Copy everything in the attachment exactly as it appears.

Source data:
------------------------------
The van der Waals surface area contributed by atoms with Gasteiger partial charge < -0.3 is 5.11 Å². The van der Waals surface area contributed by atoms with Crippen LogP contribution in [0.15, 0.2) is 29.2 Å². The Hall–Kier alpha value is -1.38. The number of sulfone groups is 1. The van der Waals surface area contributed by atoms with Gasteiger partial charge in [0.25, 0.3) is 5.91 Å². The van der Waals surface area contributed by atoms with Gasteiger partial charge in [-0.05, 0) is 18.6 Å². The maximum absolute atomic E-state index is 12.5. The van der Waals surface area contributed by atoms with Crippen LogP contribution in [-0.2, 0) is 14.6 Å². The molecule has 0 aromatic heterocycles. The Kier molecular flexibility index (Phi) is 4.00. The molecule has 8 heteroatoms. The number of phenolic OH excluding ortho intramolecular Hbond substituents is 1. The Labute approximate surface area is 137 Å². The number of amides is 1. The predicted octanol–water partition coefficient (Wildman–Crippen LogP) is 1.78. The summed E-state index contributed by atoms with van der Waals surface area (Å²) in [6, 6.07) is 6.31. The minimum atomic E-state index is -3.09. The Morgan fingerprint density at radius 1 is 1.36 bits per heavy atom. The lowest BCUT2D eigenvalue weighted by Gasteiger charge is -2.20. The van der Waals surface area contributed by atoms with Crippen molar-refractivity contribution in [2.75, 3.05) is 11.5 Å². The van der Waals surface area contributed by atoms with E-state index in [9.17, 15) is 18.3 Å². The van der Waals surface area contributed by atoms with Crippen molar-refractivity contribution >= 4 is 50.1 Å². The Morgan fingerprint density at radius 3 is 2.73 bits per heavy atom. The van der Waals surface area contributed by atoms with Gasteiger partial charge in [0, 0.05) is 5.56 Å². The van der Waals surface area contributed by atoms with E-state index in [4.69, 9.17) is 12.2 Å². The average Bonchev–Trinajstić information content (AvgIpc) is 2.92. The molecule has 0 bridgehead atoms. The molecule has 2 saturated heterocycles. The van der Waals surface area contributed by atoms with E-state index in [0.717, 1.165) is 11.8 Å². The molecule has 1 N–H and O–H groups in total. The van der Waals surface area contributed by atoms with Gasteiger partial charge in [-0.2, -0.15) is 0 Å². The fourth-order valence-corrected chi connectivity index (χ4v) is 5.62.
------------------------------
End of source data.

The van der Waals surface area contributed by atoms with Gasteiger partial charge < -0.3 is 5.11 Å². The van der Waals surface area contributed by atoms with Crippen LogP contribution in [0.15, 0.2) is 29.2 Å². The Hall–Kier alpha value is -1.38. The number of sulfone groups is 1. The van der Waals surface area contributed by atoms with Gasteiger partial charge in [0.25, 0.3) is 5.91 Å². The van der Waals surface area contributed by atoms with Gasteiger partial charge in [-0.05, 0) is 18.6 Å². The maximum absolute atomic E-state index is 12.5. The van der Waals surface area contributed by atoms with Crippen LogP contribution in [-0.2, 0) is 14.6 Å². The molecule has 0 aromatic heterocycles. The Kier molecular flexibility index (Phi) is 4.00. The molecule has 8 heteroatoms. The number of phenolic OH excluding ortho intramolecular Hbond substituents is 1. The Labute approximate surface area is 137 Å². The number of amides is 1. The predicted octanol–water partition coefficient (Wildman–Crippen LogP) is 1.78. The summed E-state index contributed by atoms with van der Waals surface area (Å²) in [6, 6.07) is 6.31. The minimum atomic E-state index is -3.09. The Morgan fingerprint density at radius 1 is 1.36 bits per heavy atom. The lowest BCUT2D eigenvalue weighted by Gasteiger charge is -2.20. The van der Waals surface area contributed by atoms with Crippen molar-refractivity contribution in [2.75, 3.05) is 11.5 Å². The van der Waals surface area contributed by atoms with E-state index in [9.17, 15) is 18.3 Å². The van der Waals surface area contributed by atoms with Crippen molar-refractivity contribution >= 4 is 50.1 Å². The Morgan fingerprint density at radius 3 is 2.73 bits per heavy atom. The van der Waals surface area contributed by atoms with Gasteiger partial charge in [0, 0.05) is 5.56 Å². The van der Waals surface area contributed by atoms with E-state index in [4.69, 9.17) is 12.2 Å². The average Bonchev–Trinajstić information content (AvgIpc) is 2.92. The molecule has 0 bridgehead atoms. The molecule has 2 saturated heterocycles. The van der Waals surface area contributed by atoms with E-state index in [0.717, 1.165) is 11.8 Å². The molecule has 1 N–H and O–H groups in total. The van der Waals surface area contributed by atoms with Gasteiger partial charge in [-0.2, -0.15) is 0 Å². The fourth-order valence-corrected chi connectivity index (χ4v) is 5.62.